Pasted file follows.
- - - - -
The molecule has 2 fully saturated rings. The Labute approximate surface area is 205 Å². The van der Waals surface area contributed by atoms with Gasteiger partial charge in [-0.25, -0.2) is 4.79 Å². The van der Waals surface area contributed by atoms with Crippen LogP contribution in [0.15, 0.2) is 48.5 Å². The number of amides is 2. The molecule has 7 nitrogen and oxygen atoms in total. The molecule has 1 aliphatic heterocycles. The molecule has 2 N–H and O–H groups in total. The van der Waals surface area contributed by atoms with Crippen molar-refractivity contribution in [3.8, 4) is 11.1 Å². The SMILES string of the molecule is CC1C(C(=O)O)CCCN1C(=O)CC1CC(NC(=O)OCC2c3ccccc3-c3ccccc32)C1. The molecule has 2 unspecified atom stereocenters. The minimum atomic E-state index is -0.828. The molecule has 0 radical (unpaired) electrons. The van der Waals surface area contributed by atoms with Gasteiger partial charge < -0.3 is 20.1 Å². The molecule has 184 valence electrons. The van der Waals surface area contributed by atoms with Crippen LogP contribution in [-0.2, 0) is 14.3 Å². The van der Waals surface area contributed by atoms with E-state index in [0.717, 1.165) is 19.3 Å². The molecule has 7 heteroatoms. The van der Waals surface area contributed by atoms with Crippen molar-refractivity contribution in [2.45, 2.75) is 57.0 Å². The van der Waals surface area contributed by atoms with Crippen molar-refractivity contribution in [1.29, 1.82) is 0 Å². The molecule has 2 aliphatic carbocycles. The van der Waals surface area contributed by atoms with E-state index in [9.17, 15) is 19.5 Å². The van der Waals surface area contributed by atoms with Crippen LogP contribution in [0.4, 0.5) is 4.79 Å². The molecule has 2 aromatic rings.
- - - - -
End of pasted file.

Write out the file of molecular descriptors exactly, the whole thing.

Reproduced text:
The molecule has 2 fully saturated rings. The Labute approximate surface area is 205 Å². The van der Waals surface area contributed by atoms with Gasteiger partial charge in [-0.25, -0.2) is 4.79 Å². The van der Waals surface area contributed by atoms with Crippen LogP contribution in [0.15, 0.2) is 48.5 Å². The number of amides is 2. The molecule has 7 nitrogen and oxygen atoms in total. The molecule has 1 aliphatic heterocycles. The molecule has 2 N–H and O–H groups in total. The van der Waals surface area contributed by atoms with Crippen molar-refractivity contribution in [3.8, 4) is 11.1 Å². The SMILES string of the molecule is CC1C(C(=O)O)CCCN1C(=O)CC1CC(NC(=O)OCC2c3ccccc3-c3ccccc32)C1. The molecule has 2 unspecified atom stereocenters. The minimum atomic E-state index is -0.828. The molecule has 0 radical (unpaired) electrons. The van der Waals surface area contributed by atoms with Gasteiger partial charge < -0.3 is 20.1 Å². The molecule has 184 valence electrons. The van der Waals surface area contributed by atoms with Crippen LogP contribution in [-0.2, 0) is 14.3 Å². The van der Waals surface area contributed by atoms with E-state index in [0.717, 1.165) is 19.3 Å². The molecule has 7 heteroatoms. The van der Waals surface area contributed by atoms with Crippen molar-refractivity contribution in [2.45, 2.75) is 57.0 Å². The van der Waals surface area contributed by atoms with Crippen molar-refractivity contribution in [1.29, 1.82) is 0 Å². The molecule has 2 aliphatic carbocycles. The van der Waals surface area contributed by atoms with E-state index in [9.17, 15) is 19.5 Å². The van der Waals surface area contributed by atoms with Crippen LogP contribution in [0.4, 0.5) is 4.79 Å². The molecule has 2 aromatic rings.